The third and final reason to not put both spouses on the mortgage is the potential for divorce. Based on my experience and in my opinion, divorces are much simpler and cheaper where only one party is on a mortgage. Usually in a divorce, one spouse will want to keep the house in the division of assets process. If one spouse is on the mortgage there is a 50-50 chance it will be the one who wants the house. If both names are on the mortgage, there is 100% chance that the spouse wanting the house will need to refinance.

I realize that divorce and financial calamity may not be in your long-term plans, but both happen and having both spouses on a mortgage adds potential complication in your situation for a very small gain that can be found much more easily and for less cost using other tactics.

I hope this information helps you Find, Save, and Learn




AAnonymous, Nov, 2011
My husband and I have been working hard to raise our credit score. Its proving to be a long process. We are newlyweds with each one child of our own and one on the way. We decided to move in with his parents in hopes of saving our money and getting our credit up so we can buy our own home. However his parents have decided that in one year they will be retiring and moving a few states away, and since they have been unable to sell their home they will be foreclosing on it. My husband wants to take over their property and someone has mentioned that we would be able to attach his name to their mortgage and his credit score would go up since the loan is in very good standing. When that would happen we could just refinance and take over completely. We are already paying the mortgage now, but both of our scores are too low to get a home loan of our own. I'm not sure if our friend's idea is actually plausible, but what should we do in order to take over their home loan?
BBill, Nov, 2011
Keep working on raising your credit score, as well as your husband's credit score. Making your payments on time is of prime importance. Remember to monitor your credit report and use's credit resources.

Your husband will not be able to join his parent's current mortgage, nor transfer the mortgage to his name, without doing a refinance. If your goal is to remain in the house, then continue to make the mortgage payments on time. Speak to a lawyer about drawing up legal documents, such as a quitclaim deed, which would clarify your husband's interests in the property. Naturally those would be subject to the current mortgage.

You mention that your husband's parents are moving and since they can not sell the property, will be foreclosing on it. Foreclosure is instigated by the lender in the case of default. I recommend that your husband clarify his parents' intent before investing sums of money into the property. However, if you continue to make the payments, then there should be no danger of foreclosure.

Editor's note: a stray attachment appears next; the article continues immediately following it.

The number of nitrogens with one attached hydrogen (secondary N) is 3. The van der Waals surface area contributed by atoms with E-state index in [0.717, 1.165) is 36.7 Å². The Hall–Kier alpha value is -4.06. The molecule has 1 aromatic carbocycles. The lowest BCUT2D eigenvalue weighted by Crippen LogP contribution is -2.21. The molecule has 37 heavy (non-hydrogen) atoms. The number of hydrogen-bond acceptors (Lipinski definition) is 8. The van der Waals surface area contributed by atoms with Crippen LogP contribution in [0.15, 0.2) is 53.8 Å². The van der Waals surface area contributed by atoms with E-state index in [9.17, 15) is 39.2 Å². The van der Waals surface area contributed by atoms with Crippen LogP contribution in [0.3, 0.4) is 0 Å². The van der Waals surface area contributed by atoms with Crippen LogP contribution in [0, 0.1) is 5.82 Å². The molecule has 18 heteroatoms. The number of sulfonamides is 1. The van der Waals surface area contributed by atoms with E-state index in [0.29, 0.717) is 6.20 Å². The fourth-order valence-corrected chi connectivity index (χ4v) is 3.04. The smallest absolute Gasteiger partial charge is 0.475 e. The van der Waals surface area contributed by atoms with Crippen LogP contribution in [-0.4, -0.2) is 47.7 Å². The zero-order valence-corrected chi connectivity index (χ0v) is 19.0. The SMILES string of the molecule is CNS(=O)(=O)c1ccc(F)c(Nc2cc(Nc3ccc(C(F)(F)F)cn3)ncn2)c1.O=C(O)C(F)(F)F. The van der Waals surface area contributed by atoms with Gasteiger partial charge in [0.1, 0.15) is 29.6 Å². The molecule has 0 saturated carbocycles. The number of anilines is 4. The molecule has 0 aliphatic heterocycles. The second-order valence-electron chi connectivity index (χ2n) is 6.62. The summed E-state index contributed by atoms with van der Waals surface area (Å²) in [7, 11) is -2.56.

It is not clear from what you wrote whether the home is worth less than what is owed, but I am assuming it is, if his parents are considering allowing a foreclosure instead of looking to sell the home. If it is indeed underwater, then you and your husband have to consider whether it would be a home you would want to 'buy' for the amount his parents owe.

Lastly, his parents need to think about how having the mortgage still show as an open account on their credit report will affect their housing choices down the road.
BBill, Aug, 2010
You have several excellent options to have the title of the property go to your spouse when you die. Consult with an attorney who has experience in wills and trusts and discuss, well, wills and trusts. I am in favor of living trusts because they avoid probate. Some attorneys recommend wills only. The tricky part of your question is the mortgage. Consider buying enough life insurance to retire the mortgage debt. Again, consult with an attorney who can review your entire financial situation.
rr lane, Aug, 2010
I bought a home and received a loan in my name 5 years ago. I have recently married. Is there a way to insure that my husband gets sole title to the property if I predecease him without refinancing the loan? I have a good 5% rate that I don't think I can substantially improve upon.
CCJ, Jul, 2010
Thanks for the advice. I have been pondering the same question.